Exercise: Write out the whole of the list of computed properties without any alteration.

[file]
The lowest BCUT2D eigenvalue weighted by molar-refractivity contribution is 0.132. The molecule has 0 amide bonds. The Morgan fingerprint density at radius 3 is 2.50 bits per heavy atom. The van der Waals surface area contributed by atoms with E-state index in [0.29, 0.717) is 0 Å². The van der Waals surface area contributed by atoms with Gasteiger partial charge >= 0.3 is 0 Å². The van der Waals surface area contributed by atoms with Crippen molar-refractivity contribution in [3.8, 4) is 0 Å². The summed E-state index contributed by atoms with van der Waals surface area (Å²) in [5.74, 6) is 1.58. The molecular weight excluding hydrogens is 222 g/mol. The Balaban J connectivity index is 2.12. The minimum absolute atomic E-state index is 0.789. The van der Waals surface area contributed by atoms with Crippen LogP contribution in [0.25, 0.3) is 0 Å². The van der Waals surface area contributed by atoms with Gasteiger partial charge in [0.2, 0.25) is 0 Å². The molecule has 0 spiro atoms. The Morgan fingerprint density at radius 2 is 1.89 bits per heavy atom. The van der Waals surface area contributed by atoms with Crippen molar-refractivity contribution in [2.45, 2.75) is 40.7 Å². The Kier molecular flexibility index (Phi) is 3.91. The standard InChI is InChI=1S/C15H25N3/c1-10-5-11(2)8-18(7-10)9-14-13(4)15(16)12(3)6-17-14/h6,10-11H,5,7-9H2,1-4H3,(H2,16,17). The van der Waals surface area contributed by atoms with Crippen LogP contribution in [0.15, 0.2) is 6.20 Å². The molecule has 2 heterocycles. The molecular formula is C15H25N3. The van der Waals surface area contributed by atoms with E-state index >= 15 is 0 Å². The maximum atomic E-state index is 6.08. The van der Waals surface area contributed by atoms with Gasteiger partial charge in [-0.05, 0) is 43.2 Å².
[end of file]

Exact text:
The lowest BCUT2D eigenvalue weighted by molar-refractivity contribution is 0.132. The molecule has 0 amide bonds. The Morgan fingerprint density at radius 3 is 2.50 bits per heavy atom. The van der Waals surface area contributed by atoms with E-state index in [0.29, 0.717) is 0 Å². The van der Waals surface area contributed by atoms with Gasteiger partial charge >= 0.3 is 0 Å². The van der Waals surface area contributed by atoms with Crippen molar-refractivity contribution in [3.8, 4) is 0 Å². The summed E-state index contributed by atoms with van der Waals surface area (Å²) in [5.74, 6) is 1.58. The molecular weight excluding hydrogens is 222 g/mol. The Balaban J connectivity index is 2.12. The minimum absolute atomic E-state index is 0.789. The van der Waals surface area contributed by atoms with Crippen LogP contribution in [0.25, 0.3) is 0 Å². The van der Waals surface area contributed by atoms with Gasteiger partial charge in [0.2, 0.25) is 0 Å². The molecule has 0 spiro atoms. The Morgan fingerprint density at radius 2 is 1.89 bits per heavy atom. The van der Waals surface area contributed by atoms with Crippen molar-refractivity contribution in [2.45, 2.75) is 40.7 Å². The Kier molecular flexibility index (Phi) is 3.91. The standard InChI is InChI=1S/C15H25N3/c1-10-5-11(2)8-18(7-10)9-14-13(4)15(16)12(3)6-17-14/h6,10-11H,5,7-9H2,1-4H3,(H2,16,17). The van der Waals surface area contributed by atoms with Crippen LogP contribution in [0.15, 0.2) is 6.20 Å². The molecule has 2 heterocycles. The molecular formula is C15H25N3. The van der Waals surface area contributed by atoms with E-state index >= 15 is 0 Å². The maximum atomic E-state index is 6.08. The van der Waals surface area contributed by atoms with Gasteiger partial charge in [-0.05, 0) is 43.2 Å².